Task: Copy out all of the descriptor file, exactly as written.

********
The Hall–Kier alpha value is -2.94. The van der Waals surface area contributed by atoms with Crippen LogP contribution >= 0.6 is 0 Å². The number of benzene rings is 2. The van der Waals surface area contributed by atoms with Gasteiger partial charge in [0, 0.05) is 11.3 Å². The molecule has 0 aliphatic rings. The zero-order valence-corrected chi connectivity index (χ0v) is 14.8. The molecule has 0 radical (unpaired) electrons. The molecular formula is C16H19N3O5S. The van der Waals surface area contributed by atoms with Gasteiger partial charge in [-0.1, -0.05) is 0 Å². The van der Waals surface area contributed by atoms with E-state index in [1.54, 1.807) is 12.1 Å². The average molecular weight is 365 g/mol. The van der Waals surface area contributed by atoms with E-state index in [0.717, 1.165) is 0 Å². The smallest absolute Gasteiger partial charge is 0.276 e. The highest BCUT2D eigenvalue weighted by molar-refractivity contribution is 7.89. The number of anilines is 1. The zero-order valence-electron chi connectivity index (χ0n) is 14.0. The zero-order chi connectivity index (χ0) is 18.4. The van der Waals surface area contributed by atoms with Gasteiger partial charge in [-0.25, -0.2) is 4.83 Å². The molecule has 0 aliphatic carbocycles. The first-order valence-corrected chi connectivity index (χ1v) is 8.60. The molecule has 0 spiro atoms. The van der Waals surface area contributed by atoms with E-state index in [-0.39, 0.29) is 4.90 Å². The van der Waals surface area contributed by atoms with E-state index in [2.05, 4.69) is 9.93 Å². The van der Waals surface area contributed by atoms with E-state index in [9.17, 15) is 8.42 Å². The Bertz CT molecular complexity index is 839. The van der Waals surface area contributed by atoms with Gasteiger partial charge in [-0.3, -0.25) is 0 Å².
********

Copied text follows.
The Hall–Kier alpha value is -2.94. The van der Waals surface area contributed by atoms with Crippen LogP contribution >= 0.6 is 0 Å². The number of benzene rings is 2. The van der Waals surface area contributed by atoms with Gasteiger partial charge in [0, 0.05) is 11.3 Å². The molecule has 0 aliphatic rings. The zero-order valence-corrected chi connectivity index (χ0v) is 14.8. The molecule has 0 radical (unpaired) electrons. The molecular formula is C16H19N3O5S. The van der Waals surface area contributed by atoms with Gasteiger partial charge in [-0.1, -0.05) is 0 Å². The van der Waals surface area contributed by atoms with E-state index in [1.54, 1.807) is 12.1 Å². The average molecular weight is 365 g/mol. The van der Waals surface area contributed by atoms with E-state index in [0.717, 1.165) is 0 Å². The smallest absolute Gasteiger partial charge is 0.276 e. The highest BCUT2D eigenvalue weighted by molar-refractivity contribution is 7.89. The number of anilines is 1. The zero-order valence-electron chi connectivity index (χ0n) is 14.0. The zero-order chi connectivity index (χ0) is 18.4. The van der Waals surface area contributed by atoms with Gasteiger partial charge in [-0.25, -0.2) is 4.83 Å². The molecule has 0 aliphatic carbocycles. The first-order valence-corrected chi connectivity index (χ1v) is 8.60. The molecule has 0 spiro atoms. The van der Waals surface area contributed by atoms with E-state index in [-0.39, 0.29) is 4.90 Å². The van der Waals surface area contributed by atoms with E-state index in [2.05, 4.69) is 9.93 Å². The van der Waals surface area contributed by atoms with E-state index in [9.17, 15) is 8.42 Å². The Bertz CT molecular complexity index is 839. The van der Waals surface area contributed by atoms with Gasteiger partial charge in [-0.3, -0.25) is 0 Å².